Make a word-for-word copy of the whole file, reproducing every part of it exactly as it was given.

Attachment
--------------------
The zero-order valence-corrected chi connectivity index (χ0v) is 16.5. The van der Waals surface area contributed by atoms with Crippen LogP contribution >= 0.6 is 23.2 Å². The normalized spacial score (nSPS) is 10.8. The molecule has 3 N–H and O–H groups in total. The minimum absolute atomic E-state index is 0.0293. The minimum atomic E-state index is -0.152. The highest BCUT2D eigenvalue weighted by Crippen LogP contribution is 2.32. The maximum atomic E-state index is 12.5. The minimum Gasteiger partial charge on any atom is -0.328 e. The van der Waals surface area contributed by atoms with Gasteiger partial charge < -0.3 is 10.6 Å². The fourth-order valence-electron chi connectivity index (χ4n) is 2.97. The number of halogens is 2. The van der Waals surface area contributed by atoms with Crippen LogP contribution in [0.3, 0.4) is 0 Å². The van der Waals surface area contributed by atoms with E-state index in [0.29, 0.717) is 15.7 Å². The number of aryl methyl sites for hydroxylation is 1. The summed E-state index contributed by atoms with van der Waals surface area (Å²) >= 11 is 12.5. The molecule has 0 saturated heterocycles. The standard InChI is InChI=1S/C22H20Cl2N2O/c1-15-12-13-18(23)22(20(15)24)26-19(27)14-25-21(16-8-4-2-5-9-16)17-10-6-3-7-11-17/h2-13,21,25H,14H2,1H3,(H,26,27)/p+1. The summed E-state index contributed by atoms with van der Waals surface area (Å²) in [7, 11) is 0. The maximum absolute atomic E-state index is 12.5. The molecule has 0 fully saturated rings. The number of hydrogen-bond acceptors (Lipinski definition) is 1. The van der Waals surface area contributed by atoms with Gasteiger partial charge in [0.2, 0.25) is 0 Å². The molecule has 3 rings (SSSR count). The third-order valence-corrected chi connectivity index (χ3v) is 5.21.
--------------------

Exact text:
The zero-order valence-corrected chi connectivity index (χ0v) is 16.5. The van der Waals surface area contributed by atoms with Crippen LogP contribution >= 0.6 is 23.2 Å². The normalized spacial score (nSPS) is 10.8. The molecule has 3 N–H and O–H groups in total. The minimum absolute atomic E-state index is 0.0293. The minimum atomic E-state index is -0.152. The highest BCUT2D eigenvalue weighted by Crippen LogP contribution is 2.32. The maximum atomic E-state index is 12.5. The minimum Gasteiger partial charge on any atom is -0.328 e. The van der Waals surface area contributed by atoms with Gasteiger partial charge < -0.3 is 10.6 Å². The fourth-order valence-electron chi connectivity index (χ4n) is 2.97. The number of halogens is 2. The van der Waals surface area contributed by atoms with Crippen LogP contribution in [0.3, 0.4) is 0 Å². The van der Waals surface area contributed by atoms with E-state index in [0.29, 0.717) is 15.7 Å². The number of aryl methyl sites for hydroxylation is 1. The summed E-state index contributed by atoms with van der Waals surface area (Å²) >= 11 is 12.5. The molecule has 0 saturated heterocycles. The standard InChI is InChI=1S/C22H20Cl2N2O/c1-15-12-13-18(23)22(20(15)24)26-19(27)14-25-21(16-8-4-2-5-9-16)17-10-6-3-7-11-17/h2-13,21,25H,14H2,1H3,(H,26,27)/p+1. The summed E-state index contributed by atoms with van der Waals surface area (Å²) in [7, 11) is 0. The maximum absolute atomic E-state index is 12.5. The molecule has 0 fully saturated rings. The number of hydrogen-bond acceptors (Lipinski definition) is 1. The van der Waals surface area contributed by atoms with Gasteiger partial charge in [0.2, 0.25) is 0 Å². The molecule has 3 rings (SSSR count). The third-order valence-corrected chi connectivity index (χ3v) is 5.21.